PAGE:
A man in a kayak works to make a virtual 360 degree view of the Puget Sound shoreline


TRACYTON – Waves gently hit the cracked concrete as Brian Footen pushes his kayak off the boat launch into the salt water. It’s a cool fall morning under blue skies and snow-capped Olympic Mountains, a perfect time for the former fisheries biologist to map the estuary of the deep fjord that is Puget Sound.

Footen made it his mission to document every tide of the coastal environment from nearly 1,300 miles of sound, using 120 pounds of instruments as he paddles, namely a GoPro camera equipped with a 360 view. degrees which takes a photo every 10 seconds. The result: the most comprehensive collection of images ever captured along its shores.

“It’s a way to interact with Puget Sound in a way we’ve never experienced before,” said Footen, who launched the first mapping he completed on the Kitsap Peninsula on Wednesday.

On most days of his 10 to 15 mile trips, he collects around 6,000 images, a similar number of water quality samples, as well as a number of wildlife sightings – a passed out eagle. or a floating seal, for example. He’s already amassed a wealth of data, after kayaking the east side of the Strait, from Olympia to Seattle.

Its aim is to shed light on the problems facing the sound and wildlife found there. By his company, EarthViews, he funded the project in a participatory manner and hopes that it will be useful to scientists, decision-makers and the general public, who can use it in the same way they surf the roads of the Web. Google Street View.

But at a time when Puget Sound’s health is precarious and climate change will change the landscape, it also does the work for posterity.

“These places won’t look like this in 50 years,” Footen said.

Brian Footen, co-founder and president of EarthViews, adjusts one of his kayak's GoPro cameras as he prepares to launch into his kayak at the Tracyton Boat Launch on Wednesday, November 17, 2021.

“An intuitive perspective”

Footen, a Seattle resident, worked for two decades as a fisheries biologist for federal, state and tribal agencies. In his work of counting salmon egg nests called nests, he began to wonder if there was a way to help researchers and other people get closer to streams and rivers without having to sidestep. get there. He tried using Google Street View, but he had his limitations, namely the roads, and maybe a bridge or two, that crossed them.

“You can’t drop the little ankle in the water,” he joked.

The first attempt at mapping rivers was to take a plate and stick a bunch of cameras on it. As technology improved, Footen saw an opportunity. He quit his job and became an entrepreneur by starting EarthViews. Since then, the tiny Seattle startup has worked with governments, businesses, conservancies, and tribes.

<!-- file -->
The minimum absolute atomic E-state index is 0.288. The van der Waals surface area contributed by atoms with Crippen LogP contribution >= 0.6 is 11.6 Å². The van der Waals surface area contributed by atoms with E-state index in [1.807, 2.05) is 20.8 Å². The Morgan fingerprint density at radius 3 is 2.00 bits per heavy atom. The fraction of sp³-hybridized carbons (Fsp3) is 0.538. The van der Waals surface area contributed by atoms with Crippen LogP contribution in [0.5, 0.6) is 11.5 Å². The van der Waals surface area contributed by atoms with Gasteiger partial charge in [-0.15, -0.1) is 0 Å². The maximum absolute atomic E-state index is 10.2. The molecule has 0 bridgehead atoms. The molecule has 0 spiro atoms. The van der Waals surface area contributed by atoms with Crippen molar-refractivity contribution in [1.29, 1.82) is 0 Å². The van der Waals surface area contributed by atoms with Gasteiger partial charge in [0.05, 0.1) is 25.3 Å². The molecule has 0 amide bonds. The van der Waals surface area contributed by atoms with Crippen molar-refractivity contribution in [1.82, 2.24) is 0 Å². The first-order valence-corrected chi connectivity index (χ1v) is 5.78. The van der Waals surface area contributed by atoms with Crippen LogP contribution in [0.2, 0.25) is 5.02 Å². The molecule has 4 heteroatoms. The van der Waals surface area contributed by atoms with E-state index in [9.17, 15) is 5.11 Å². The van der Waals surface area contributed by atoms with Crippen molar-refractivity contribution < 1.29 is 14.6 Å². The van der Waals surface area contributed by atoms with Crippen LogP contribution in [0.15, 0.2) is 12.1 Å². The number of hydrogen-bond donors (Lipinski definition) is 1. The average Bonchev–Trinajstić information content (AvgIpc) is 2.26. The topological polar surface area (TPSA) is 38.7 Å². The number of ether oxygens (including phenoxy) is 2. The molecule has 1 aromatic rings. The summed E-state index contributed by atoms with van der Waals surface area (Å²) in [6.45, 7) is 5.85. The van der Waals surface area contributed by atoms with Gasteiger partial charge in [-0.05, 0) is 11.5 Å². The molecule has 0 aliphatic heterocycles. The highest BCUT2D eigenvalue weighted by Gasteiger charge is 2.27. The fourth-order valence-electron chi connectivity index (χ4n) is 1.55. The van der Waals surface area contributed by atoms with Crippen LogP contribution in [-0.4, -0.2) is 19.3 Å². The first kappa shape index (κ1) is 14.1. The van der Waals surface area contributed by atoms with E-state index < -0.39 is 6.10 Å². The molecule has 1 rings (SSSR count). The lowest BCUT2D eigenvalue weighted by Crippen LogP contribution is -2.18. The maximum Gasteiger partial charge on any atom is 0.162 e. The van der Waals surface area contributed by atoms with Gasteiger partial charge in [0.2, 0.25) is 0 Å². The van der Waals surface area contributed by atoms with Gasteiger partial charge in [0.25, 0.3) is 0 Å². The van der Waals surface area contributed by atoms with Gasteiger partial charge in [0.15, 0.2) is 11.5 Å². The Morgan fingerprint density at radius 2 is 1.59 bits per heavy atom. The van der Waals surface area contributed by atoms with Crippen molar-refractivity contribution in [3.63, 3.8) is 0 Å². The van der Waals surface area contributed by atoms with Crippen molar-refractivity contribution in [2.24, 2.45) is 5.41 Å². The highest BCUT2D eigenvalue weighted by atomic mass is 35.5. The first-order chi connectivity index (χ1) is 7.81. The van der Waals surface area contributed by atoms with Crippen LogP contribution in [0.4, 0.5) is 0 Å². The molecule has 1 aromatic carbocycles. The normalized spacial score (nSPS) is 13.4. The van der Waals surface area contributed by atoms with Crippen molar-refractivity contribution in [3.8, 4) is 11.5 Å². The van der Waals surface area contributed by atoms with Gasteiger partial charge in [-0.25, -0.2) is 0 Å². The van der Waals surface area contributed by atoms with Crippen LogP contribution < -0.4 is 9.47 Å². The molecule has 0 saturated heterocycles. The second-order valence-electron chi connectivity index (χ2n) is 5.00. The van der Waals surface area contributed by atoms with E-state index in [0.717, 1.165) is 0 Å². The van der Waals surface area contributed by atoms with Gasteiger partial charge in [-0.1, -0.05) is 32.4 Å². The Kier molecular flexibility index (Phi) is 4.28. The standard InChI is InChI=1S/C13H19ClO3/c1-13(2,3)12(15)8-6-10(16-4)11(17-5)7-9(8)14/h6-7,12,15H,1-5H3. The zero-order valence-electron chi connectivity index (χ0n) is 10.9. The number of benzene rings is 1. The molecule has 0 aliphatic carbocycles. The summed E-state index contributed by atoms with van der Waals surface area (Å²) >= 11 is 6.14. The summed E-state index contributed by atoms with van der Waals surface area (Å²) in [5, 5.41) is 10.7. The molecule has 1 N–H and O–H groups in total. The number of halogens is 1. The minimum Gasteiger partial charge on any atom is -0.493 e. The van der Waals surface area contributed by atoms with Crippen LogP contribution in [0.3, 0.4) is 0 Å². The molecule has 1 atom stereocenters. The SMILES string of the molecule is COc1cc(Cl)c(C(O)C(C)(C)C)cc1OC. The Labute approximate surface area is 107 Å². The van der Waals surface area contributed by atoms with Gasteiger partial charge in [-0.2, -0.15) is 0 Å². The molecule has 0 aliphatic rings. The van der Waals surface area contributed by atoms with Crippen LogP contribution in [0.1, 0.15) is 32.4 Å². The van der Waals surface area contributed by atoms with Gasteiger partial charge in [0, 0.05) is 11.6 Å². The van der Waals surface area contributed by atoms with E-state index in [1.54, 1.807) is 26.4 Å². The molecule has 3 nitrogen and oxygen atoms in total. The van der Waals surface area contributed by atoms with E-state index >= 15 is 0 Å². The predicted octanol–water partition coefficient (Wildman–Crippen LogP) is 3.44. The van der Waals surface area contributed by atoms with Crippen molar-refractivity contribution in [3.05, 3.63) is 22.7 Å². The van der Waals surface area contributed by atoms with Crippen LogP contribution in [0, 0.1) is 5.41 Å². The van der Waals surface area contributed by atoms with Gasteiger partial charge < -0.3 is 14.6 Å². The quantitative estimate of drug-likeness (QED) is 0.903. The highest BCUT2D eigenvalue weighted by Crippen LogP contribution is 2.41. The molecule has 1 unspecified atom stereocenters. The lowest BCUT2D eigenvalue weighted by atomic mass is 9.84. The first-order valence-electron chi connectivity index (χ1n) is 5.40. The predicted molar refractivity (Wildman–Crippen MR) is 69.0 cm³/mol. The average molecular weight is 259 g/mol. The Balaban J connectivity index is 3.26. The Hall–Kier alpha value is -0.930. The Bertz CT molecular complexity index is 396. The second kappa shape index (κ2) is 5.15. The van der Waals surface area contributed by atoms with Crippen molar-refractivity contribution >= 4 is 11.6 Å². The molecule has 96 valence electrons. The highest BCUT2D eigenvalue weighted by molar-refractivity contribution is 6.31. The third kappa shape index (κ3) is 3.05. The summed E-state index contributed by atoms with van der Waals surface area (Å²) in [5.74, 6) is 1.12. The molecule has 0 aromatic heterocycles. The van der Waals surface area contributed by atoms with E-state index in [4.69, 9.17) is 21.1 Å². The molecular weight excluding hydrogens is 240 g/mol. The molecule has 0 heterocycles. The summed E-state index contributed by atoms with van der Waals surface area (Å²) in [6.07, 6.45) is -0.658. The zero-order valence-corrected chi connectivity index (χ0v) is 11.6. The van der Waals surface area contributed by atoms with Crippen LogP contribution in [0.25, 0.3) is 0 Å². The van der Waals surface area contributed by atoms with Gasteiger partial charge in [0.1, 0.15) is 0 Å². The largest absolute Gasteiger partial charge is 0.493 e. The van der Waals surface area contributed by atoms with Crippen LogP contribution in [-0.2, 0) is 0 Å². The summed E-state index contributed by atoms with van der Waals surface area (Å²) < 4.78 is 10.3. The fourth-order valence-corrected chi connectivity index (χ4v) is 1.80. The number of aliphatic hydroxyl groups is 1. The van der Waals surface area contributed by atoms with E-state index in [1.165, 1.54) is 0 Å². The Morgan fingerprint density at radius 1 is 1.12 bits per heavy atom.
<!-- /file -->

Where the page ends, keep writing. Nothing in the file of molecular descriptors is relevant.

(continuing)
In 2014, the company mapped the Elwha River just 48 hours after the largest dam removal project in history, digitizing a ‘baseline of habitat conditions’ as restoration took hold. . In 2015, EarthViews partnered with National Geographic to conduct “transects” or continuous trips through the Okavango Basin in Angola (but using a mokoro, the region’s common canoe, instead of kayaks. )

Along the way, others have helped do their own mapping, and the company is helping to bring it together on their website.

“We just want to get out here and preserve these precious ecosystems,” said Footen, who runs the two-company with CEO, Courtney Gallagher, a retired Navy F-18 pilot.

Brian Footen, co-founder and president of EarthViews, dons his life jacket as he prepares to launch his kayak at the Tracyton Boat Launch on Wednesday.

Footen is sometimes asked why a kayak is necessary for the success of his company’s work. Satellite imagery, and even an annual overview of the state’s ecology department, can only represent a number of details. A motor boat would not be able to enter tides where it is often found within inches of water.

“It’s a different perspective, an intuitive perspective,” Footen said.

Packed with data, Footen will not just map the entire coastal environment of Puget Sound, but will also take water quality measurements along the way. He has already noticed low oxygen levels in some pockets of Puget Sound, a sign of environmental degradation. It also looks for acidification, an indicator of increased carbon dioxide in the water.

He compares the project to the dawn of the 20th century, when photographers carried pioneer box cameras to the shores of sound. These images remain archived and tell a valuable story of what Sound was like at the time. His project will gain in value over time in the same way, he believes.

“It’s digital preservation,” he said.

On the Web: https://www.earthviews.com/

Josh Farley is a reporter covering the Army and Bremerton for the Kitsap Sun. He can be reached at 360-792-9227, [email protected] or on Twitter at @joshfarley.



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